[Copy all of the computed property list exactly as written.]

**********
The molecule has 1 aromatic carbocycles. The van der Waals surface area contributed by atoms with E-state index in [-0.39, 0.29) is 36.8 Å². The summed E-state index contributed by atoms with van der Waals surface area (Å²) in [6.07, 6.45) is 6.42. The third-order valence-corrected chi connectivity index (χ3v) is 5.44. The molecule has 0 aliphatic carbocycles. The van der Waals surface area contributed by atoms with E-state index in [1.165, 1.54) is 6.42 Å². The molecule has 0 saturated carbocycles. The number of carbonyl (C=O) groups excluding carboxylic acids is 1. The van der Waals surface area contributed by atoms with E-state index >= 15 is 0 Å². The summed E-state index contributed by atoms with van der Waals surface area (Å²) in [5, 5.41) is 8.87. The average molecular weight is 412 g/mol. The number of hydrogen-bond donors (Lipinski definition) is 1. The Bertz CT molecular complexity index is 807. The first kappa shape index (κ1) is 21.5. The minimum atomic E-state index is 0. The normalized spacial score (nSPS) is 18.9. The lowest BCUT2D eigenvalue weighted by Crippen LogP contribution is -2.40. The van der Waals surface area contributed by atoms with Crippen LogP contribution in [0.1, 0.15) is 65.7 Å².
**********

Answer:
The molecule has 1 aromatic carbocycles. The van der Waals surface area contributed by atoms with E-state index in [-0.39, 0.29) is 36.8 Å². The summed E-state index contributed by atoms with van der Waals surface area (Å²) in [6.07, 6.45) is 6.42. The third-order valence-corrected chi connectivity index (χ3v) is 5.44. The molecule has 0 aliphatic carbocycles. The van der Waals surface area contributed by atoms with E-state index in [1.165, 1.54) is 6.42 Å². The molecule has 0 saturated carbocycles. The number of carbonyl (C=O) groups excluding carboxylic acids is 1. The van der Waals surface area contributed by atoms with E-state index >= 15 is 0 Å². The summed E-state index contributed by atoms with van der Waals surface area (Å²) in [5, 5.41) is 8.87. The average molecular weight is 412 g/mol. The number of hydrogen-bond donors (Lipinski definition) is 1. The Bertz CT molecular complexity index is 807. The first kappa shape index (κ1) is 21.5. The minimum atomic E-state index is 0. The normalized spacial score (nSPS) is 18.9. The lowest BCUT2D eigenvalue weighted by Crippen LogP contribution is -2.40. The van der Waals surface area contributed by atoms with Crippen LogP contribution in [0.1, 0.15) is 65.7 Å².